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The DMS must rapidly reshape its systems to cultivate and sustain innovation and the implementation of new digital technologies
  1. Andrew Buckley1,2 and
  2. N Tai1,3
  1. 1 UK STRATCOM, jHubMed, London, UK
  2. 2 Academic Department of Military Medicine, Royal Centre for Defence Medicine, Birmingham, UK
  3. 3 Academic Department of Military Surgery and Trauma, Royal Centre for Defence Medicine, Birmingham, UK
  1. Correspondence to Andrew Buckley, UK STRATCOM, jHubMed, London WC2B 6NH, UK; ambuckley{at}

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Released on 16 March 2021, the UK Government’s Integrated Review lays out an ambitious vision for the UK’s Security, Defence, Development and Foreign Policy over the coming decade and beyond.1 Core to this aim is an unprecedented focus on the necessity of purposeful, coherent innovation to deliver novel offensive and defensive capabilities; ones powered by the explosive rate of development in artificial intelligence, automation, cyber, sensing and a host of other digital technologies. The Review recognises that the Government’s security agenda is reliant on support to, and proper exploitation of, the UK’s highly competitive science and technology sector. Implementing the review in this regard will necessarily depend on how quickly defence can convert new knowledge, cultivated from the multiple silos constituting its research and development (R&D) ecosystem, into tangible and deployed capability.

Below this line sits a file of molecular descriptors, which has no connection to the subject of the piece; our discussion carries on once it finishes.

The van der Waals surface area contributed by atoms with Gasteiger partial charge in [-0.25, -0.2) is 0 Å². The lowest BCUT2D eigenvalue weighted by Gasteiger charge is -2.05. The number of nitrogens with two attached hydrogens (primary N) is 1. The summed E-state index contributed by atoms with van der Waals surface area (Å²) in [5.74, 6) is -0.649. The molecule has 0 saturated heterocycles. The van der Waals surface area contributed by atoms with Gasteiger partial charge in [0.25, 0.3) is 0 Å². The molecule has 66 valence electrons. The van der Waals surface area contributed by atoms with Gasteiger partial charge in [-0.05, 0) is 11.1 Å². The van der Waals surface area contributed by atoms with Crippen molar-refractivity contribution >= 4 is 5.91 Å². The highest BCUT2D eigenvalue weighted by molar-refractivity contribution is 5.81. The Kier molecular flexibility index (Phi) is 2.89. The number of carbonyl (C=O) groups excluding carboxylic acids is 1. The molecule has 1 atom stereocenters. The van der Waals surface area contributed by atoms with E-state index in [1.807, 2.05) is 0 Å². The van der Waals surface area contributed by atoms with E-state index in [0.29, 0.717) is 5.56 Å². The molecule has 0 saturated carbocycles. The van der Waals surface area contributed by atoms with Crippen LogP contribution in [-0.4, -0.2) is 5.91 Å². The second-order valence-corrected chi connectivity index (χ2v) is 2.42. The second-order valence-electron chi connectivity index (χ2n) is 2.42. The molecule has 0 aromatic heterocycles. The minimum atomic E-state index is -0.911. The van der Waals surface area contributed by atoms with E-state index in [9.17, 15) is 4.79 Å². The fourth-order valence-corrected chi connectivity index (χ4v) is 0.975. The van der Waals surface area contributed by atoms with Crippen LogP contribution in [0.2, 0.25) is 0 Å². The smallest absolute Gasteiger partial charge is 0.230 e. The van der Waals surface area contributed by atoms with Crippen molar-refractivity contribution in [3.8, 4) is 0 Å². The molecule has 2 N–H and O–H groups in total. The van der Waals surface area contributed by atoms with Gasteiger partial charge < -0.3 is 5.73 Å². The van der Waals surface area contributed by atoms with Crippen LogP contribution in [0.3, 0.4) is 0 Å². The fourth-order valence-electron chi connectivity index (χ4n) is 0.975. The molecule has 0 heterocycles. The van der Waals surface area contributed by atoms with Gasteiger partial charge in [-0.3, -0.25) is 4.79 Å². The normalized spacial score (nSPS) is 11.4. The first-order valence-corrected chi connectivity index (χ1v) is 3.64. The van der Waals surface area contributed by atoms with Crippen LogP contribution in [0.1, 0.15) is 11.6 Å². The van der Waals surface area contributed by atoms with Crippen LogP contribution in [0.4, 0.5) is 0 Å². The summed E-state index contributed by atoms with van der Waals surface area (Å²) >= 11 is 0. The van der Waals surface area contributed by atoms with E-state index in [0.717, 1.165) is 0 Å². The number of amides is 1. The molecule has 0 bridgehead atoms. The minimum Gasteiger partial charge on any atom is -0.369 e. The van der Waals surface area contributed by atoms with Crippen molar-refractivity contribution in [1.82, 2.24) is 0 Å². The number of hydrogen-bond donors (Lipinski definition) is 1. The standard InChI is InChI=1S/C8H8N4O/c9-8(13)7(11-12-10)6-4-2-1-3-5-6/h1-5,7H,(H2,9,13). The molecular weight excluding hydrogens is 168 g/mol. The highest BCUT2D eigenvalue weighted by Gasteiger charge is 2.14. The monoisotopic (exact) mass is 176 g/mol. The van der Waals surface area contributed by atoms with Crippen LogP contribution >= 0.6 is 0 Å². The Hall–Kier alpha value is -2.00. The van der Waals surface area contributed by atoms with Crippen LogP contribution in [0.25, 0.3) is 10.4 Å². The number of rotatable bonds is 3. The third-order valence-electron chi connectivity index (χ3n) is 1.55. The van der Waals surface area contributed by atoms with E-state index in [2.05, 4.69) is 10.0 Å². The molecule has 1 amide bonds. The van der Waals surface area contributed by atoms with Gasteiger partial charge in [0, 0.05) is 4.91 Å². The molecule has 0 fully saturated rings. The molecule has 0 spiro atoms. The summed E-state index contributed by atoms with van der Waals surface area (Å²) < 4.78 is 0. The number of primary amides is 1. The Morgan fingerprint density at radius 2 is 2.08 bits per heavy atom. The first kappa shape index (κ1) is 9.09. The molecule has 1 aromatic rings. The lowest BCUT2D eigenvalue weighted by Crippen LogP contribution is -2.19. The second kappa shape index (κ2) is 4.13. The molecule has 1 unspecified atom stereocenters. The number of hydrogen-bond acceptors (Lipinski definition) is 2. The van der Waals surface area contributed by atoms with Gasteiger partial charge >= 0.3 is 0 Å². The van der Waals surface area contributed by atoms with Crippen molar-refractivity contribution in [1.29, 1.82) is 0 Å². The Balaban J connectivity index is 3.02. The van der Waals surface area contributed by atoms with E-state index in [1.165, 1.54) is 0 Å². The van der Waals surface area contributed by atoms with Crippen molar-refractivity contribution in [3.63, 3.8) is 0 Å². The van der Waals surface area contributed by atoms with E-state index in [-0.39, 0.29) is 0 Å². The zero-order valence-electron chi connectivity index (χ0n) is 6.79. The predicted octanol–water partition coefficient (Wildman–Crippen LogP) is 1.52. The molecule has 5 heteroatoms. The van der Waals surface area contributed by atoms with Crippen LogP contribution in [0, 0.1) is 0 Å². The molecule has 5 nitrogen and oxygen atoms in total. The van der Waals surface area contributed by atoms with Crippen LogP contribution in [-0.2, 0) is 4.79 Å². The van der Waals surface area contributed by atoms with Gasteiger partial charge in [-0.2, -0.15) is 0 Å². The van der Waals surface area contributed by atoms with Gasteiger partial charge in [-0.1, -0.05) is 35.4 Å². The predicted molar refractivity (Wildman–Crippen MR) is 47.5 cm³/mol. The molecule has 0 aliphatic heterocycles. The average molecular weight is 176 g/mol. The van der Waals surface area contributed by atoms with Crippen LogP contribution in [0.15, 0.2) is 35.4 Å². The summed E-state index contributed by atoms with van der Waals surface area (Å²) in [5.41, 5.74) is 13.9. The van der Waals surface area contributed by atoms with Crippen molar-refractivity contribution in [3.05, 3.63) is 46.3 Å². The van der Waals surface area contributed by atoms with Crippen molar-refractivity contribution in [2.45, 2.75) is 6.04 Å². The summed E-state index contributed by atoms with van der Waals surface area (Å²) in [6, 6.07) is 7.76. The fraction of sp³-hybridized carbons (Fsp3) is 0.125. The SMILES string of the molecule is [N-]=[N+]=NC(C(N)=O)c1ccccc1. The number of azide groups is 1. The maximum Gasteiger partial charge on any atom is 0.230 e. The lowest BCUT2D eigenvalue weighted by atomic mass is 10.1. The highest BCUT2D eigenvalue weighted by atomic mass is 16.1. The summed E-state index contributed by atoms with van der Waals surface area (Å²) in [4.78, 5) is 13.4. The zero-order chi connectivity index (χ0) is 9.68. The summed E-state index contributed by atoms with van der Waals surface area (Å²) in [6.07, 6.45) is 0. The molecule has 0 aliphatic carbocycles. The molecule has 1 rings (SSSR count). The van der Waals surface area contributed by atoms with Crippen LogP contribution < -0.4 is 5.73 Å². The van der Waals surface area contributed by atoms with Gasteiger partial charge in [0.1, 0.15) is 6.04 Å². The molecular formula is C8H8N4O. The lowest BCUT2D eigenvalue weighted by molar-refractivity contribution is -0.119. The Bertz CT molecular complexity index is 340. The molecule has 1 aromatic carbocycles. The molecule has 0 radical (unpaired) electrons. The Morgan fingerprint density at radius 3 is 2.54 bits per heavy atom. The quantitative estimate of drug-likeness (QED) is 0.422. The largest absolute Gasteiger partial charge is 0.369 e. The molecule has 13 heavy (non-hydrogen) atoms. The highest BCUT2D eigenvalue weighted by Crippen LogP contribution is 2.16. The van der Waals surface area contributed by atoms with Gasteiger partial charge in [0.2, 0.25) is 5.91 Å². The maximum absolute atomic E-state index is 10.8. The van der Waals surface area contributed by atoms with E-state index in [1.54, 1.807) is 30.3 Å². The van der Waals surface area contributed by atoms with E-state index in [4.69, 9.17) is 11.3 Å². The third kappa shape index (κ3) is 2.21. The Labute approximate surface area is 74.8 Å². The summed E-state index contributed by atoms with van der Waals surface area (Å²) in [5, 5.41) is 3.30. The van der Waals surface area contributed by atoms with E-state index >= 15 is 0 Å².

Commercial suppliers must continually appraise opportunities to innovate as they optimise for shifting consumer trends or face commercial decline. A renewed focus on learning from this experience has yielded valuable lessons.2 In the digital space, the most agile and well-financed market players have invested heavily in technical expertise and R&D systems such that the leading edge is typically to be found within private enterprise. Indeed, this reversal of the innovation flow—where once it was Defence leading the agenda—has been implicitly acknowledged by the recent announcement to establish a UK version of the US’ renowned Defence Advanced Research Projects Agency (DARPA) to regain the ‘high-risk, high-return’ ground ceded to industry.3

How, then, should Defence healthcare answer this call to arms, and—given that the UK Defence Medical Services (DMS) is held as an exemplar of an innovative organisation4—is there any real need to look afresh at the DMS’ capacity to innovate at pace?

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  • Twitter @drandrewbuckley

  • Contributors AMB and NT co-wrote the manuscript. AMB is guarantor of the work. NT planned the work and provided strategic direction.

  • Funding The authors have not declared a specific grant for this research from any funding agency in the public, commercial or not-for-profit sectors.

  • Competing interests None declared.

  • Provenance and peer review Not commissioned; externally peer reviewed.